In an embodiment of the present invention, a computer system allows proprietary forwarding elements to interoperate with standard control elements in an open network architecture. The system includes a forwarding element that is adapted to perform data forwarding functions in a computer network. A control element is adapted to perform network signaling and control functions in the computer network. The control element is adapted to generate a standardized data set for configuring the forwarding element. An interconnecting element operatively connects the forwarding element to the control element. A forwarding element plugin is integrated with the control element for receiving the standardized data set from the control element, translating the standardized data set into a specialized data set, and transmitting the specialized data set to the forwarding element to configure the forwarding element. The specialized data set is utilized to configure the forwarding element for performing data forwarding in the computer network.
The three main components 110, 120, 130 of the networking architecture shown in
Consider, for example, a L3 switch implemented using the horizontal open networking architecture 200 of
The interface 220 between the control and forwarding elements is designed such that either element can be replaced without affecting the other. The networking middleware 214 (of the forwarding element 210) is responsible for converting the generalized configuration and control information received via the interface 220 into the specific structures necessary to properly manipulate the state of the forwarding silicon.
The control element 230 and interface 240 exposed at the top of the forwarding element 210 performs a similar function, providing an open, standardized manner of building value-added networking services and applications. The interface 240 abstracts out and exposes the hardware-specific functionality so that these services can exploit the hardware capabilities to implement services such as policy-based networking, security (internal or external firewalls, proxies, intrusions detection, etc.), QoS (quality of service), and even functions such as load-balancing for web servers. For example, a network service may use the interface to download a policy rule that specifies the action to be taken based on a stateful inspection of packets in the forwarding path within the forwarding element 210. The control element 230 takes care of converting the abstract rule representation into a concise set of commands and configuration information to download to the forwarding element 210.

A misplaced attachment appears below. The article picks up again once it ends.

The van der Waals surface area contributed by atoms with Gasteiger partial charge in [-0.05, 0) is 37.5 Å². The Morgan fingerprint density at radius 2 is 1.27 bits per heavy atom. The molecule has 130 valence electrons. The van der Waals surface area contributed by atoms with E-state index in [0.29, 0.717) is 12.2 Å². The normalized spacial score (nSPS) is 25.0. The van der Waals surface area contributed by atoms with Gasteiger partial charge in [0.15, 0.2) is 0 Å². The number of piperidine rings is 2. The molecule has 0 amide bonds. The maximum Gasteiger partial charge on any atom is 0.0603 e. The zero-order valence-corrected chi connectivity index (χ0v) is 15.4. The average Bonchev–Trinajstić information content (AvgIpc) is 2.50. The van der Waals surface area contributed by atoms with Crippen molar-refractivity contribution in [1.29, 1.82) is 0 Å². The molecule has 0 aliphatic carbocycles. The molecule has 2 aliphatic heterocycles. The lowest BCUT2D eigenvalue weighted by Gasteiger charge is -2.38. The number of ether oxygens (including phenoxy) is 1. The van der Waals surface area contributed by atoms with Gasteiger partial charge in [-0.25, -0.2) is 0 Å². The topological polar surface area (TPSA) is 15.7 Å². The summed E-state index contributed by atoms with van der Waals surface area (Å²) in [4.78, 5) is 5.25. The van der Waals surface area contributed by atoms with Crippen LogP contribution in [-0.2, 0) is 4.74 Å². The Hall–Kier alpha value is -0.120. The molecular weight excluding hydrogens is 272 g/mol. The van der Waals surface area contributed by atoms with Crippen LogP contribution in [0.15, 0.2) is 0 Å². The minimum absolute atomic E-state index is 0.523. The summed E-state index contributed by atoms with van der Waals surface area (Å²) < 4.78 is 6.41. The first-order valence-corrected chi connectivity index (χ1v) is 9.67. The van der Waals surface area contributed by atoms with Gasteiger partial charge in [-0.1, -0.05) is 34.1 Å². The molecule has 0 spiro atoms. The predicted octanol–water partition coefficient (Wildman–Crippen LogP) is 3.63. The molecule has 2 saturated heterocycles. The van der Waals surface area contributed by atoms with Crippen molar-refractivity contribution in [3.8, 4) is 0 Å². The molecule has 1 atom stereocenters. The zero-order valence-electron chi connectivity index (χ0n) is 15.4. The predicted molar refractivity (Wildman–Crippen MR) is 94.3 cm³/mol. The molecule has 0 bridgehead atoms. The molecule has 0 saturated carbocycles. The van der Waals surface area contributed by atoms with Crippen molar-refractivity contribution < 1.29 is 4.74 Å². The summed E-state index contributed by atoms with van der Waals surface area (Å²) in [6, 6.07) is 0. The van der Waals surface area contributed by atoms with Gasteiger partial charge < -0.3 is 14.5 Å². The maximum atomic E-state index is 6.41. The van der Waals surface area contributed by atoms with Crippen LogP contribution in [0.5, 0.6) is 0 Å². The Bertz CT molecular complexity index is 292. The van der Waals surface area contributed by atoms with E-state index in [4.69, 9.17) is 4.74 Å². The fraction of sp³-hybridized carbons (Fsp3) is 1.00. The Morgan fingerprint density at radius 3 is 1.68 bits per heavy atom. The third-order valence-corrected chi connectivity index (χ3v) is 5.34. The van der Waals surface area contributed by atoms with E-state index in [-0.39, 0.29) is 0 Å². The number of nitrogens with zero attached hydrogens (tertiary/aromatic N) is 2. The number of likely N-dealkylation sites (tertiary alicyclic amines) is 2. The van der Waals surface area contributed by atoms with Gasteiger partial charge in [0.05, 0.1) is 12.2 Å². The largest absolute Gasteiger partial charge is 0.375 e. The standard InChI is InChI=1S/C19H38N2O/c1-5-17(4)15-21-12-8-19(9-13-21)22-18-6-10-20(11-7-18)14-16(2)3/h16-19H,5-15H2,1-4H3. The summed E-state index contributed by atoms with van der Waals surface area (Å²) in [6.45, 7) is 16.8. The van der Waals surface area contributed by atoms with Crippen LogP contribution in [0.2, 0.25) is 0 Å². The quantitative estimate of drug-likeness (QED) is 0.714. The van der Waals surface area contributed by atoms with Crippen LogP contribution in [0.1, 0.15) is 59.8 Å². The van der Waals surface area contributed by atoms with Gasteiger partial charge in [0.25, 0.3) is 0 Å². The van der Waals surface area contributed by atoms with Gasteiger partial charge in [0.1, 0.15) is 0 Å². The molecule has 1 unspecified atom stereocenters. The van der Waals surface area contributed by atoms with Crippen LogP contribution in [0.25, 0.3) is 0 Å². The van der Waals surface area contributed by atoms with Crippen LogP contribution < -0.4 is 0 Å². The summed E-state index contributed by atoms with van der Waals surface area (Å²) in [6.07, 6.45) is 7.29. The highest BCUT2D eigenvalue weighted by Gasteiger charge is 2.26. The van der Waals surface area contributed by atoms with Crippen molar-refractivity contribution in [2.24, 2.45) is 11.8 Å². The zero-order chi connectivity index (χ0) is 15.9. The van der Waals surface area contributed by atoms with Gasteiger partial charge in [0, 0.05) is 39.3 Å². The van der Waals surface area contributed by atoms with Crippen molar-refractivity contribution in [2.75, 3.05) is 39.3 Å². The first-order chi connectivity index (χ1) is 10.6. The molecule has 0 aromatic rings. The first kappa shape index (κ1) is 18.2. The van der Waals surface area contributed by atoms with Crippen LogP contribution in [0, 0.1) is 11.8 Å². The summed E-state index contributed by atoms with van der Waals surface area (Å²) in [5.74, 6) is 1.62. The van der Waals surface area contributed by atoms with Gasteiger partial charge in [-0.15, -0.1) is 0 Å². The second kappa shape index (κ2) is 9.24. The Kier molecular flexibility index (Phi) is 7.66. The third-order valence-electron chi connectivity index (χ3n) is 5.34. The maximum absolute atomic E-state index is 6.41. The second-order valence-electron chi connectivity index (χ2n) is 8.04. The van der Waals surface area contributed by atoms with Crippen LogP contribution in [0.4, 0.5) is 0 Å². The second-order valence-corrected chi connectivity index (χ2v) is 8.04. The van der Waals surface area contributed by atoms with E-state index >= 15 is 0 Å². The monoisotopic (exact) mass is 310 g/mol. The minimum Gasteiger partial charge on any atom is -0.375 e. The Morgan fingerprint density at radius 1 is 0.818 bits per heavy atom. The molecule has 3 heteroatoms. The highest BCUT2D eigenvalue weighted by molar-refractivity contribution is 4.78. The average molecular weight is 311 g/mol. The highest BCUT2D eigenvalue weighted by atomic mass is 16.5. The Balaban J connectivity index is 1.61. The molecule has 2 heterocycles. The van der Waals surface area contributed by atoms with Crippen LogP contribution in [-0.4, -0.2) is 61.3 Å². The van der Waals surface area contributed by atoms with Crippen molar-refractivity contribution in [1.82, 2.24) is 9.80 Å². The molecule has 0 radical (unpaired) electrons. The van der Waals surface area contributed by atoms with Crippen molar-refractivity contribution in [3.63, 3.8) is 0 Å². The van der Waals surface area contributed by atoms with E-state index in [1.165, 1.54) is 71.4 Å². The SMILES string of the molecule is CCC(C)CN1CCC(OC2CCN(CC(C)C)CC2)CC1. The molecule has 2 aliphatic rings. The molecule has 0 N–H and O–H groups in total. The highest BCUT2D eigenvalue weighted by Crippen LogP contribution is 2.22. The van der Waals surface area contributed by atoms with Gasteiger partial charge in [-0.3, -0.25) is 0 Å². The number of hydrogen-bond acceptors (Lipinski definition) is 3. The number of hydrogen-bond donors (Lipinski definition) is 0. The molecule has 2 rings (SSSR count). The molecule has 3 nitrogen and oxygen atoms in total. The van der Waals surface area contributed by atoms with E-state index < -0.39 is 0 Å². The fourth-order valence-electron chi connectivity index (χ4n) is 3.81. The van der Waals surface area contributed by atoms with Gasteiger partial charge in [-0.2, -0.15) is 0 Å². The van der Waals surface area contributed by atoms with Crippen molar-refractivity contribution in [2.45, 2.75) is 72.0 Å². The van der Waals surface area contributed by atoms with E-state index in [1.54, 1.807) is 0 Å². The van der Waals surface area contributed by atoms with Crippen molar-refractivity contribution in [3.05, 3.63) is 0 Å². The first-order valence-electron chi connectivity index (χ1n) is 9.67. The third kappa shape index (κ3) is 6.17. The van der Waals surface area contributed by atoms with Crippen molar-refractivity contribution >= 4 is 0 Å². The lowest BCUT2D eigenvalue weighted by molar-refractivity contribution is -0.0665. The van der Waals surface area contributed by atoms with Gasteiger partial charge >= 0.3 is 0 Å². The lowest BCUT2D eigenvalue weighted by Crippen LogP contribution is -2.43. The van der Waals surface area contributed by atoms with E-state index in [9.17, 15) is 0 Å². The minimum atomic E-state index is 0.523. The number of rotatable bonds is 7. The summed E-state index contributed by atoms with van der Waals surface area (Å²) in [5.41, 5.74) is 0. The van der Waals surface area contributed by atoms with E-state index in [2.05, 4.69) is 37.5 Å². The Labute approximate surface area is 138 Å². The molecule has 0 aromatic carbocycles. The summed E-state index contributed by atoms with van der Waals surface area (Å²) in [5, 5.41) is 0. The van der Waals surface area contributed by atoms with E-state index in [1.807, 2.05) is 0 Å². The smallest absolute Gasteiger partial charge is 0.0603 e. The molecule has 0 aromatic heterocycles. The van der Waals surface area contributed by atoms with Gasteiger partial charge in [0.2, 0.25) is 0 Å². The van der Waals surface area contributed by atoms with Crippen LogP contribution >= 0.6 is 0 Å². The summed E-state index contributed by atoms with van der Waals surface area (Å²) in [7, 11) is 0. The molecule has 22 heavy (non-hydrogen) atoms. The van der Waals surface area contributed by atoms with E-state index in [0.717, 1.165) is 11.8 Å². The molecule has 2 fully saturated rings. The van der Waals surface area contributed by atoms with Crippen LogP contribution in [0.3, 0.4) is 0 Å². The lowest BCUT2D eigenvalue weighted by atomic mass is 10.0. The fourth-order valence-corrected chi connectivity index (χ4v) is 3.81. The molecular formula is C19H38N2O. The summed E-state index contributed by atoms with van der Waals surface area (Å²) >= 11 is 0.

In addition to providing a standardized method of building value-added services and applications, the interface 240 enables the services to access control or management states (e.g., device-specific configuration, route/path management, topology discovery and database) so that they can provide network-wide services. More complex network management tools and services, such as event-triggered management, traffic management, and policy-based networking could be built on top of this interface.
The clear-cut functional separation of device functionality and the open nature of these interfaces 220, 240 allows the horizontal open networking architecture 200 to be realized in a variety of configurations. Just like in a traditional switch/router, a control CPU in the box can host the control element 230 and services 250 with the forwarding element 210 and control element 230 connected by a bus. Alternatively, in the case of a chassis with a high-speed backplane and several data forwarding planes, the control element 230 may reside in a separate plane plugged into the same backplane. In this configuration, each of the network services 250 may run on a separate service appliance that also plugs into the same backplane yielding a distributed architecture. In yet another distributed configuration, the control and forwarding elements 230, 210, respectively, may not be physically co-located at all, but, instead, separated by a network (Ethernet, ATM VC (asynchronous transfer mode), or other interconnection technology). In this case, a central server hosts the control element 230 and interacts with the forwarding element 210 across the network. The control server itself may be responsible for control of one or more forwarding elements 210. An example configuration consists of a wire closet with eight switches responsible for switching traffic to/from a floor in a large building. Under the horizontal open networking architecture 200 shown in